Thursday, April 10, 2014

TRACKING POACHERS THROUGH TUSKS

 

Every day, about 100 elephants are killed for their ivory. It is estimated that the species will die out within the next 50 to 100 years if nothing is done to curtail the illegal ivory trade.

UW research associate professor Sam Wasser, director of the Center for Conservation Biology, has dedicated his life to minimizing the negative impacts of humanity’s growth upon wildlife populations, with a special interest in elephant population decimation.

In order to stave off an elephant-free future, Wasser and his team have found a way to track where elephants are killed and then where the ivory is shipped from. While in Africa in the ’80s, he and a large team of researchers collected scat from all across Africa as a baseline of genetic information, which they are now using with tusks seized by authorities.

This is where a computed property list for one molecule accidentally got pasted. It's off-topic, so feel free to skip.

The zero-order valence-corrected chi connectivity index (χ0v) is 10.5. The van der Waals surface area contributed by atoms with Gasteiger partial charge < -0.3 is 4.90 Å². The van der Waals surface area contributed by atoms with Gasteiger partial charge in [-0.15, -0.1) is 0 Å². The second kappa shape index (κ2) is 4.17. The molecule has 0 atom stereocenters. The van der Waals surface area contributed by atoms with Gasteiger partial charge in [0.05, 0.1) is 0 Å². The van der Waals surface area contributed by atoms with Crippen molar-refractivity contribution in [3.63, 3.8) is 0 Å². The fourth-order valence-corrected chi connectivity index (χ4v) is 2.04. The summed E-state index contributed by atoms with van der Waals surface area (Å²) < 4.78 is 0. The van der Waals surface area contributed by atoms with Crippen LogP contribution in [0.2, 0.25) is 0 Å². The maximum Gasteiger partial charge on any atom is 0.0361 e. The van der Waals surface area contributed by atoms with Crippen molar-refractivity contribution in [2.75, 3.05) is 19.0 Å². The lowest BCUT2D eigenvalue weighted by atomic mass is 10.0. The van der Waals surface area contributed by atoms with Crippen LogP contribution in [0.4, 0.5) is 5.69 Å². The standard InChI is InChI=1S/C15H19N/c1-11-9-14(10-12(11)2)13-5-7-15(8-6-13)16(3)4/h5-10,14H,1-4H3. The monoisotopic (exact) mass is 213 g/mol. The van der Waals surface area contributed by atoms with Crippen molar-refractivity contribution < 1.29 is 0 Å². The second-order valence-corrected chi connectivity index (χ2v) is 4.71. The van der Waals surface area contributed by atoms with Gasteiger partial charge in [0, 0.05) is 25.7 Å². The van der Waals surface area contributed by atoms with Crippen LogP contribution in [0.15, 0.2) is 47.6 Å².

According to Celia Mailand, research scientist at Wasser’s conservation center, the project has been one of the biggest learning experiences of her life. When she started at the center as an undergrad, they didn’t know how to get the DNA out of the ivory.

Using 16 genetic markers — three more genetic markers than for humans — scientists can compare DNA from seized ivory to the baseline scat DNA in order to determine a map of hot spots where poachers work.

After killing an elephant, poachers and dealers gather the tusks into a large shipment and send them out into the world. The vast majority of tusks, according to Wasser, are shipped through Tanzania, Nigeria, and other African countries. READ FULL STORY HERE

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